Analyse the actions of the main ERP vendors, review their architectural roadmaps, product enhancements and technology acquisitions. Describe your ERP architecture, and your vendor sourcing strategy moving forward.

Describe the ERP governance process, analyse and capture risks and mitigating factors.

Prioritise the requirements in the short and long term, capture business value and benefits, when and how these will be realised and measured. This will later assist in the development of a roadmap.

Other areas to consider are: The markets in which your organisation serves, product and/or service catalogue and lifecycle, maturity and culture of the business for change, how unique is the business, how standardised is the business across regions, business units, geography, and what are the “real” competitive differentiators.

By working through and clearly defining the ERP strategy as outlined above, the required postmodern ERP approach should become obvious. It may be that over the short to long period your approach will need to change. Use the Gartner HOOF model to help define and develop a roadmap.

Develop a Roadmap

Develop a postmodern ERP roadmap covering both short and long term horizons, with review dates aligned to how your organisations strategic planning is performed. Align the activities in the ERP roadmap to the business strategic plan, and integrate the roadmap with any business transformation planning. Use a methodology such as the business transformation management methodology (BTM²) from the Business Transformation Academy to follow a holistic approach to business transformation management.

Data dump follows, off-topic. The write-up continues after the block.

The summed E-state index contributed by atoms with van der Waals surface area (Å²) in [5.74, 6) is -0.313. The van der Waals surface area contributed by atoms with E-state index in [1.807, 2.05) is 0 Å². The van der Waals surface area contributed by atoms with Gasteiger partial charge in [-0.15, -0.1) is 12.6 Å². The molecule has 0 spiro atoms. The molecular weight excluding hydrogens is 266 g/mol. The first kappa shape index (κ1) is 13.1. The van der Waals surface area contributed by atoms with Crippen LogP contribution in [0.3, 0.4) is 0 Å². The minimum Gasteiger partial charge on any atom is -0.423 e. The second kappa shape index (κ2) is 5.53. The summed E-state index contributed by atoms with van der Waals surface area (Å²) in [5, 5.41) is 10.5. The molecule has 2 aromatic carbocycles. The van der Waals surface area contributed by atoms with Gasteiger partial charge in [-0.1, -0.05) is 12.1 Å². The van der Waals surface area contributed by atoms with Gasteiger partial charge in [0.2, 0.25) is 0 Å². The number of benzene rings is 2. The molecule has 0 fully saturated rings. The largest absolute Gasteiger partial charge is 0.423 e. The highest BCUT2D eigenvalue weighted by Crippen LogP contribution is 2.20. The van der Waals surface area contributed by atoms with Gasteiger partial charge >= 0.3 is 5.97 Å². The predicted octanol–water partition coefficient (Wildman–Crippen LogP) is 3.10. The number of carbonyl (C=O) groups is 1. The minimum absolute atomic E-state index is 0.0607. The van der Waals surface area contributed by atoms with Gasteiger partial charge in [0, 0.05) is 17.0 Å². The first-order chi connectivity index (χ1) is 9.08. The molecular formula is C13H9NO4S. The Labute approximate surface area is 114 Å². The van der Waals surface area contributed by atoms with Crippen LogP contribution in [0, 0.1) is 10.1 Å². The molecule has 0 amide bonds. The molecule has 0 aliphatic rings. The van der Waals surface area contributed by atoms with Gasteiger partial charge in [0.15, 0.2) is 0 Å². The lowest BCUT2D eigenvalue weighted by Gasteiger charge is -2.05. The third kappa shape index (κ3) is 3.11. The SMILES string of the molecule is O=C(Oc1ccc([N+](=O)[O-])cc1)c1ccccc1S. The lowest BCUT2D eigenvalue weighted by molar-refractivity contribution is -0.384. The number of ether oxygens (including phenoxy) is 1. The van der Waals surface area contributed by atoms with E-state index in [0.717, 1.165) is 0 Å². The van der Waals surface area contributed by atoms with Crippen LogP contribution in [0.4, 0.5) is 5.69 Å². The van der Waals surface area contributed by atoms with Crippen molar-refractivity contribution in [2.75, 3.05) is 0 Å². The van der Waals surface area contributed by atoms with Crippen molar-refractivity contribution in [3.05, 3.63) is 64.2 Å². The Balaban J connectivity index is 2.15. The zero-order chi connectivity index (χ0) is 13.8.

Outline on the roadmap when business value and benefits realisation (financial targets) will occur. Align this with all ERP programme and project business cases and value management activities.

Highlight IT architectural changes and milestones on the roadmap, develop this with your enterprise and solution architect (SA) plans and future state documentation. Plot business and IT capability maturity levels and changes onto the roadmap, including whether these will reside outside of the organisation.

Regularly Review, Update and Communicate

Regularly review and communicate the ERP strategy and roadmap with line of business (LOB) stakeholders and strategic partners. Involve ERP and IT vendors with your LOB owners, use business relationship management resources through IT business partnering to review and update the roadmap as part of their responsibilities. Make it a living roadmap, that maintains the attention of the business and executive.

Amend, update and communicate any changes in a structured way, ideally aligned to a corporate or information sharing process. Keep all stakeholders engaged in the roadmap so they can see the drivers, benefits and challenges that need to be overcome to deliver the ERP strategy and support delivery of the business strategy.

Conclusion

Developing a postmodern ERP strategy by engaging with the business will allow the right approach for postmodern ERP to be mapped out and plotted onto a roadmap, with the ability to be amended, as required, in an agile way, to enable the organisation to succeed.

These are exciting times as new digital technologies have enabled a postmodern ERP landscape, allowing businesses to speed up how their administrative and ERP applications and processes are changed and adopted, at the right pace to keep the organisation competitive.

If executed well, ERP can stay agile to enable business and digital strategy in a timely manner, rather than the ERP solution delivering to requirements that have become out of date by the time the solution has been delivered into the business.